One of the big surprises in the latest (and probably last) of the X-Men films is seeing Canada's own Shawn Ashmore graduate from Mutant Hunk, junior division, to full-on romantic lead. He might not have as much onscreen time as Hugh Jackman's Logan/Wolverine, but he's at the heart of the film's big love triangle. Expect the Teen People set to swoon. Ashmore visited T.O. recently to flash his blue eyes and talk about how his man of ice is heating up the big screen.
How does it feel to be X-Men's new romantic lead? Pretty good. I really like the romantic triangle with Iceman, Rogue (Anna Paquin) and Kitty Pryde (Ellen Page). It's great that in the midst of this gigantic war with these life-and-death plots, there's this human aspect.
If you had to choose between Anna and Ellen, who would it be? Neither. I have a girlfriend already.
Are you and she (Michelle Trachtenberg of Ice Princess and Mysterious Skin) ever going to work together? Right now we're just boyfriend and girlfriend.
Tell me about the ice-skating scene with you and Ellen Page. Was that real ice? Actually, it was Teflon, but we were using real skates with blades. I think it's hilarious that the two Canadians got to skate in the movie.
How important is the political subtext in the X-Men films? It's very important. They're about how we deal with prejudice. In this film there's a mutant cure, and it ups the ante and makes the issue personal for everyone. If we were the same, maybe there wouldn't be prejudice. But is that the right solution?
How many Iceman figurines do you own? One. But I also did a TV show when I was younger called Animorphs, and I have a few of those figures. And they used my likeness and voice for the new X-Men video game, and I've played that.
Apart from the X-Men films, what's your favourite comic book film adaptation? I liked the Tim Burton Batman movies. Oh, and Hellboy was amazing.
X-MEN: THE LAST STAND (Brett Ratner) Rating: NN
Ironic that the latest X-Men is subtitled The Last Stand. As the final not-so-special-effect sizzles out, the franchise wobbles and nearly comes crashing down.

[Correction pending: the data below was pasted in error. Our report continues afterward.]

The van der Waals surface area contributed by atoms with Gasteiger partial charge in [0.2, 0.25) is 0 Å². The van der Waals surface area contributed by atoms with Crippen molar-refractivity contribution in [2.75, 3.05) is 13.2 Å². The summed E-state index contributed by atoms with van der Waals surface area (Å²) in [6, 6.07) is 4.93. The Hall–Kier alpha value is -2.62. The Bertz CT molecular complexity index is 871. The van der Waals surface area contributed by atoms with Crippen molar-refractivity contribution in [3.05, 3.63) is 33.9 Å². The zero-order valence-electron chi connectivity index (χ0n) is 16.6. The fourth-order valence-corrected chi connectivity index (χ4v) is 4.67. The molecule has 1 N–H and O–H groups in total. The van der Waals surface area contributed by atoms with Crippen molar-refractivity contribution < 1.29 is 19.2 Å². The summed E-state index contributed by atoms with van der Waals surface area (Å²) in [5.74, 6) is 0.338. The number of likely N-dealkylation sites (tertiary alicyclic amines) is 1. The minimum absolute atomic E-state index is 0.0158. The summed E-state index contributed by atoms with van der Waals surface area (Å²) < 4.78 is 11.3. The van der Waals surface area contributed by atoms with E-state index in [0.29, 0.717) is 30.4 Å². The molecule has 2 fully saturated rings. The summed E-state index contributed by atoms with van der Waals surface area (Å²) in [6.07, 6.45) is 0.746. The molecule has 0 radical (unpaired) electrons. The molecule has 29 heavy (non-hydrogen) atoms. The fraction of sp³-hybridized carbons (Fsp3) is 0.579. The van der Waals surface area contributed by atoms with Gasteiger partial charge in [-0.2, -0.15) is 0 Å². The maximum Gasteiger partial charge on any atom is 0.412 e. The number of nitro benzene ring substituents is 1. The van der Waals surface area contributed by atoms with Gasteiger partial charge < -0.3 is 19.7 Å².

That's a shame. Of all the comic book adaptations, the X-Men films boast the strongest political and social allegory. Their theme about a minority group - in this case, mutants with special powers - disagreeing over how to coexist with so-called normal society has always resonated powerfully.
Do you work peacefully, like Patrick Stewart's Charles Xavier? Or do you morph into a terrorizing anarchist, like Ian McKellen's Magneto?
This sequel raises the stakes by presenting a cure for mutancy, personified, somewhat confusingly, by Cameron Bright, the spooky kid from Birth, who essential played the same crappy part in Ultraviolet.
Bright's anti-mutant powers are captured in syringe form, and both the goodies and baddies want it, for different reasons.
On hand are a bunch of new mutants, including Kelsey Grammer's Beast, a peace-loving cabinet minister, and Angel (Ben Foster), a self-hating mutant whose billionaire dad (Michael Murphy) helped develop the cure.
And back in a different way is Famke Janssen, whose character, Jean Grey, died in X-2 but (hey, this isn't a spoiler - it's in the trailers) has been resurrected by a mysterious and destructive figure called the Phoenix.
The confusing script never lets us know if Jean is possessed by the Phoenix Exorcist-style or if she's present at all. This confusion results in a huge acting problem for Janssen (you can practically hear the actor pleading, What's my motivation?), and sums up the film's failure.
Director Brett Ratner, who replaces the first two films' Bryan Singer, doesn't care about characters or actors. The film's got a lazy back half, mostly because we've lost interest in the characters and their cool powers.
The only actors who emerge unscathed are, naturally, those wily Brits. Stewart and McKellen can sell even the most mutated bit of hack dialogue.